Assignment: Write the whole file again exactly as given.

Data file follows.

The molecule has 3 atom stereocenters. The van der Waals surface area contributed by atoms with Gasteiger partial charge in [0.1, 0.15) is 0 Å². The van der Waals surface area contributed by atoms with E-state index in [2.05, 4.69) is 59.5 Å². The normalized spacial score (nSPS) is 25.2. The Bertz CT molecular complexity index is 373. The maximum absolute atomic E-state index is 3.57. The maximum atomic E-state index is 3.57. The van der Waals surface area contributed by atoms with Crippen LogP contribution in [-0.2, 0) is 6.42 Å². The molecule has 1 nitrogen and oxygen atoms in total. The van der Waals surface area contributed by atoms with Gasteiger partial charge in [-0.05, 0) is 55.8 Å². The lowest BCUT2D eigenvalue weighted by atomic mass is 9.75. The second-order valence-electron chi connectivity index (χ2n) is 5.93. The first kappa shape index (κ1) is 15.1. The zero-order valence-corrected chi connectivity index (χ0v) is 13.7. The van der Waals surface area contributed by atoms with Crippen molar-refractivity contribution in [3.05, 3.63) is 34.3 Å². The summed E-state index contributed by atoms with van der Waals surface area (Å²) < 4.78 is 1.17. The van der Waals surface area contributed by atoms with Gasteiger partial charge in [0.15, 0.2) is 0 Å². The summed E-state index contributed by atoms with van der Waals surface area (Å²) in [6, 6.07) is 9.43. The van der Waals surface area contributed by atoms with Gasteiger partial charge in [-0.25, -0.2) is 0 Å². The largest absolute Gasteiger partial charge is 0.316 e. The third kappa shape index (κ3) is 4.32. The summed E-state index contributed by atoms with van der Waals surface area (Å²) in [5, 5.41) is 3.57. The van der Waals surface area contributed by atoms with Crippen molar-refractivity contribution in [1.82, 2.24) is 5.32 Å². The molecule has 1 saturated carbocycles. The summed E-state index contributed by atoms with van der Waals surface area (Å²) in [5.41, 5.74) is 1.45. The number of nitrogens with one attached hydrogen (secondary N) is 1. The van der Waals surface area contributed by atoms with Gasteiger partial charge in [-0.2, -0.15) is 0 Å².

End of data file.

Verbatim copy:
The molecule has 3 atom stereocenters. The van der Waals surface area contributed by atoms with Gasteiger partial charge in [0.1, 0.15) is 0 Å². The van der Waals surface area contributed by atoms with E-state index in [2.05, 4.69) is 59.5 Å². The normalized spacial score (nSPS) is 25.2. The Bertz CT molecular complexity index is 373. The maximum absolute atomic E-state index is 3.57. The maximum atomic E-state index is 3.57. The van der Waals surface area contributed by atoms with Crippen LogP contribution in [-0.2, 0) is 6.42 Å². The molecule has 1 nitrogen and oxygen atoms in total. The van der Waals surface area contributed by atoms with Gasteiger partial charge in [-0.05, 0) is 55.8 Å². The lowest BCUT2D eigenvalue weighted by atomic mass is 9.75. The second-order valence-electron chi connectivity index (χ2n) is 5.93. The first kappa shape index (κ1) is 15.1. The zero-order valence-corrected chi connectivity index (χ0v) is 13.7. The van der Waals surface area contributed by atoms with Crippen molar-refractivity contribution in [3.05, 3.63) is 34.3 Å². The summed E-state index contributed by atoms with van der Waals surface area (Å²) < 4.78 is 1.17. The van der Waals surface area contributed by atoms with Gasteiger partial charge in [0.15, 0.2) is 0 Å². The summed E-state index contributed by atoms with van der Waals surface area (Å²) in [6, 6.07) is 9.43. The van der Waals surface area contributed by atoms with Gasteiger partial charge in [-0.25, -0.2) is 0 Å². The largest absolute Gasteiger partial charge is 0.316 e. The third kappa shape index (κ3) is 4.32. The summed E-state index contributed by atoms with van der Waals surface area (Å²) in [5, 5.41) is 3.57. The van der Waals surface area contributed by atoms with Crippen molar-refractivity contribution in [1.82, 2.24) is 5.32 Å². The molecule has 1 saturated carbocycles. The summed E-state index contributed by atoms with van der Waals surface area (Å²) in [5.41, 5.74) is 1.45. The number of nitrogens with one attached hydrogen (secondary N) is 1. The van der Waals surface area contributed by atoms with Gasteiger partial charge in [-0.2, -0.15) is 0 Å².